Main Street Russellville
At the heart of downtown Russellville, you’ll find The Russellville Train Depot. Passengers haven’t boarded a train here in more than 50 years, but the train conductor — in his sculpted metal immortality — still stands outside beckoning you to take a ride. Inside The Depot, along with layers of history, you’ll find Danielle Housenick, executive director of Main Street Russellville for a little over a month now.
Before becoming the ED of MSR, Danielle worked at Dog Ear Books, where she found her passion for revitalizing downtown. “I loved talking to people when they came in and sort of the whole vibe and culture downtown,” says Danielle. “That’s one of the things that I really want to nurture. I want to make sure our downtown reflects our culture.”
Danielle imagines a downtown that is filled with entertainment and family-friendly activities. Her plans for MSR are to create and promote more programs to accompany MSR’s already vibrant calendar of events like the free quarterly Downtown Art Walks, summer concerts, Fall Fest, and the upcoming Taste of the Valley on May 2. All of these have and will continue to play a central role in unifying the community and focusing attention on the still growing downtown Russellville economy. “The more that we do to make downtown amazing, it’s like everything just follows,” Danielle says. “It’s like a domino effect.”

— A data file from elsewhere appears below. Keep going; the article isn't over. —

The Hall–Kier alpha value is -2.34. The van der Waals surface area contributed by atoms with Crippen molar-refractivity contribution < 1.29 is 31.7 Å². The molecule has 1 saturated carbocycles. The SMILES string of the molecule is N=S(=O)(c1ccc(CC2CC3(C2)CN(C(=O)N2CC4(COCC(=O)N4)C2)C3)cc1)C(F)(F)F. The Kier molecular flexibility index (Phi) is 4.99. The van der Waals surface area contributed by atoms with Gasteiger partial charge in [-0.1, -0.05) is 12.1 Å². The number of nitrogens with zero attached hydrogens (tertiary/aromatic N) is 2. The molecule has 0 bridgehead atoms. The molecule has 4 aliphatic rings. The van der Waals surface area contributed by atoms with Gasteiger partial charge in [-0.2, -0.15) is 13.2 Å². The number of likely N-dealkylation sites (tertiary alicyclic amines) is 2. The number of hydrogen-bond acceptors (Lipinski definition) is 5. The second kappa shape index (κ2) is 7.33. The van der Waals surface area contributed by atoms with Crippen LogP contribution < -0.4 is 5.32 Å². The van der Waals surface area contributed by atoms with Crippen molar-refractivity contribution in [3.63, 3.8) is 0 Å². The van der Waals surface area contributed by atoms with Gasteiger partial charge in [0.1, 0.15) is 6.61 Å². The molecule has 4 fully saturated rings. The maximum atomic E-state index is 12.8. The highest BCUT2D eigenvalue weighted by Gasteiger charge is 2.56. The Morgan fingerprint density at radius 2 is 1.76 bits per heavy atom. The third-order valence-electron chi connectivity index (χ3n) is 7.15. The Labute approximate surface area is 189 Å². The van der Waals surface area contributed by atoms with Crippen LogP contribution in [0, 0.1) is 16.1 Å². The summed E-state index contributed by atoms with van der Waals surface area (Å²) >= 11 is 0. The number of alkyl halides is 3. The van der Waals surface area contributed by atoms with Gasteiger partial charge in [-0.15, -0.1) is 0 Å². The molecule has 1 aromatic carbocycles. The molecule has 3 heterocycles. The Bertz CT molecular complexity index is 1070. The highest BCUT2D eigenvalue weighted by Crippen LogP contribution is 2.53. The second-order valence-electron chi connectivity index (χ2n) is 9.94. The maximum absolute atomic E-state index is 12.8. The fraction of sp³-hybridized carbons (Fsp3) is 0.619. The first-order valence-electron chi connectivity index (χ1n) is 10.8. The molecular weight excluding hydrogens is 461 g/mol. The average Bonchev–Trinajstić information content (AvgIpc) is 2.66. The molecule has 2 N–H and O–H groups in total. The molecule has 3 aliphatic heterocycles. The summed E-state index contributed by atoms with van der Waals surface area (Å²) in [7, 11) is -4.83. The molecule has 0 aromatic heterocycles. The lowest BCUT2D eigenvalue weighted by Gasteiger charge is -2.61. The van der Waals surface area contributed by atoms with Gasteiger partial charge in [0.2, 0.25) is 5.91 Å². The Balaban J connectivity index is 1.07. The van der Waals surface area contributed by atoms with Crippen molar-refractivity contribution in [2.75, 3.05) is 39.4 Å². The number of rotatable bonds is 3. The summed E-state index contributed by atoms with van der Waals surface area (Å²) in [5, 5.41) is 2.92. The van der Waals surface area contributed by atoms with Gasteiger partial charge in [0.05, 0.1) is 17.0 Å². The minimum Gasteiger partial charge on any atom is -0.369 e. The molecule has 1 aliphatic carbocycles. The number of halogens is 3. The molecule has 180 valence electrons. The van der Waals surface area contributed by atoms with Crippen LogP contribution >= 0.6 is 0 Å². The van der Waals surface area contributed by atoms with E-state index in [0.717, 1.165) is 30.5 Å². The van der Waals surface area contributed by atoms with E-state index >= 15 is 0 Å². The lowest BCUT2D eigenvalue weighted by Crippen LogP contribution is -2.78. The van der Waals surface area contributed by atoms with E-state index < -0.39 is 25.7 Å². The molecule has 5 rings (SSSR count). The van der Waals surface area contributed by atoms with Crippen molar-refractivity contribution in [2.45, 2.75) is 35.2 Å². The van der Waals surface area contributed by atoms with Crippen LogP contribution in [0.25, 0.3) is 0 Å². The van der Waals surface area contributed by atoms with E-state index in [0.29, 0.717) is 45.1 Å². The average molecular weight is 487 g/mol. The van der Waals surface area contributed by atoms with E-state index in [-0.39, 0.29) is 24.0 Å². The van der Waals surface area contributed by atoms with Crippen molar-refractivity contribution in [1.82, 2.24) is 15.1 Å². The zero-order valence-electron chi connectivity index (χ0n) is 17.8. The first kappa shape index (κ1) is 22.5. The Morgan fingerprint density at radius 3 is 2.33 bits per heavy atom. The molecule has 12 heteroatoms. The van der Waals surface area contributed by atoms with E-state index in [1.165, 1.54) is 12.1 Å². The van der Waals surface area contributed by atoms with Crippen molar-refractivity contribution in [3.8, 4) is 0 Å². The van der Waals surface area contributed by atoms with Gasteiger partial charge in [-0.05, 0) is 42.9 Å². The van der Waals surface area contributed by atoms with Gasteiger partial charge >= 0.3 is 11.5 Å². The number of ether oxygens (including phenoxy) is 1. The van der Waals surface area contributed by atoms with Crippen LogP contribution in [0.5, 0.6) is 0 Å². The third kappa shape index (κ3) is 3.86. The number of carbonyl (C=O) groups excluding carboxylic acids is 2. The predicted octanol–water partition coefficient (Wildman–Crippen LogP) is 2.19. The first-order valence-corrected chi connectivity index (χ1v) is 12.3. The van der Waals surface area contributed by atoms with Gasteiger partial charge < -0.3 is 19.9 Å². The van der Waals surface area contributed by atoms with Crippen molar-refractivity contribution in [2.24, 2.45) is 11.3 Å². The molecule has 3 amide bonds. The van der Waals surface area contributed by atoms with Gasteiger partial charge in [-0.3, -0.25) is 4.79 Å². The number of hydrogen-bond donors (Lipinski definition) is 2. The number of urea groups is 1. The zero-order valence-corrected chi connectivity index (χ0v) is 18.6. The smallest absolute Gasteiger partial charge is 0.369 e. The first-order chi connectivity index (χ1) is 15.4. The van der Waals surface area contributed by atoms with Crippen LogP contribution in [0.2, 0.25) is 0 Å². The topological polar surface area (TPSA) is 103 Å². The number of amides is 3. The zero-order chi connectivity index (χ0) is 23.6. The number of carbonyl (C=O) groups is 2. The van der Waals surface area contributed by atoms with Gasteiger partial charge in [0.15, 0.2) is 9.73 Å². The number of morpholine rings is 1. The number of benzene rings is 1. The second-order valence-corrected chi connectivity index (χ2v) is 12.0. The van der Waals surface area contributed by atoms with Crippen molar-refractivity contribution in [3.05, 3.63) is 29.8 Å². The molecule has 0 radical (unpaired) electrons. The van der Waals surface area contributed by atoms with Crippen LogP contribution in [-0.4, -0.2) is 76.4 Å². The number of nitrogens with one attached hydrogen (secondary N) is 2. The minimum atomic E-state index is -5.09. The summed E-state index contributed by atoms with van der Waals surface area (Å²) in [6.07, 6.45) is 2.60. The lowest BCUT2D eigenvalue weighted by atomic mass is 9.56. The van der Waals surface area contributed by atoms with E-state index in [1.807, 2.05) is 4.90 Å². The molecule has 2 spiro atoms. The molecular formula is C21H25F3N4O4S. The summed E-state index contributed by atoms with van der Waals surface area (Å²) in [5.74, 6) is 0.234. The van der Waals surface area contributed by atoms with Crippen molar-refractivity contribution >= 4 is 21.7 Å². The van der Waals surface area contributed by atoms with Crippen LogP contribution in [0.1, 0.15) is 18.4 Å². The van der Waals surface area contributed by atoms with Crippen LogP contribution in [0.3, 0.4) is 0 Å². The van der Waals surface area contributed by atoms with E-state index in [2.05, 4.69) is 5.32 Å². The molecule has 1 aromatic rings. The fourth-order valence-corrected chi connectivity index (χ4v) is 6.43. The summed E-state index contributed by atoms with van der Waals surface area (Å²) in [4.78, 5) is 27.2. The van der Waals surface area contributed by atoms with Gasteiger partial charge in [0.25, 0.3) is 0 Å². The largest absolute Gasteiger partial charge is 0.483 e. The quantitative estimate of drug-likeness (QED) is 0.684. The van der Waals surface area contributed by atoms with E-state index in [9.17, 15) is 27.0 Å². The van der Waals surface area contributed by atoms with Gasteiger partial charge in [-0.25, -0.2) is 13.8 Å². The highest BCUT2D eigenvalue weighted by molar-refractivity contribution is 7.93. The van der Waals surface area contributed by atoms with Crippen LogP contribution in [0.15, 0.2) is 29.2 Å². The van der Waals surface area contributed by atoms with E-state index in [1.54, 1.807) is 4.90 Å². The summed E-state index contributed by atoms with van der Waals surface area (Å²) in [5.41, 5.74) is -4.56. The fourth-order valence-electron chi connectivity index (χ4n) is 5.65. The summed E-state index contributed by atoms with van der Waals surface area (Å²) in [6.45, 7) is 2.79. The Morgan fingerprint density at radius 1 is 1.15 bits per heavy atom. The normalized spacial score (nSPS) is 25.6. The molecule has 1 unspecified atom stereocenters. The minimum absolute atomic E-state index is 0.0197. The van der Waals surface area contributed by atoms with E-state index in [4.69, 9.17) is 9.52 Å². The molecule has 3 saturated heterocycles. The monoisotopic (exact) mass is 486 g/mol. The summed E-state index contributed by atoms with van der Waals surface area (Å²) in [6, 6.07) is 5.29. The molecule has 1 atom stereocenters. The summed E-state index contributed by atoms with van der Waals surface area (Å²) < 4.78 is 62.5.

All proceeds from MSR fundraising events help pay for free events like Music Downtown at Sundown. Fundraisers also help MSR to provide revitalization grants for downtown businesses.
MSR isn’t just Danielle, though. Volunteers are vital for any event. Though, the volunteer pool runs deep, MSR’s 10-member board of directors tends to shoulder most of the load. The board is active through fundraising, promoting the organization, and sometimes even taking a more day-to-day role within MSR.
All of this activity is working toward the goal of increasing local shopping, which injects more money back into the community. MSR’s philosophy is inspired by ideas like the 3/50 Project, an awareness program designed to promote shopping at local brick and mortar businesses through educating consumers on how vital these businesses are to local economies. According to the 3/50 Project, for every $100 spent in independently owned stores, $68 returns to the community through taxes, payroll, and other expenditures.
Although The Depot is owned by the City of Russellville, MSR works with the city to rent out the space for events such as birthday parties, baby showers, and business meetings. To rent space at the depot, you can message Main Street Russellville on Facebook, through their website or by calling. The Depot also regularly fundraises, selling bricks and children’s train books throughout the year.
MSR is open from 9 a.m.- 5 p.m. Monday through Friday at 301 W. C St. You can contact them by calling 479-967-1437 or by mail at firstname.lastname@example.org. The website can be found at mainstreetrussellville.com.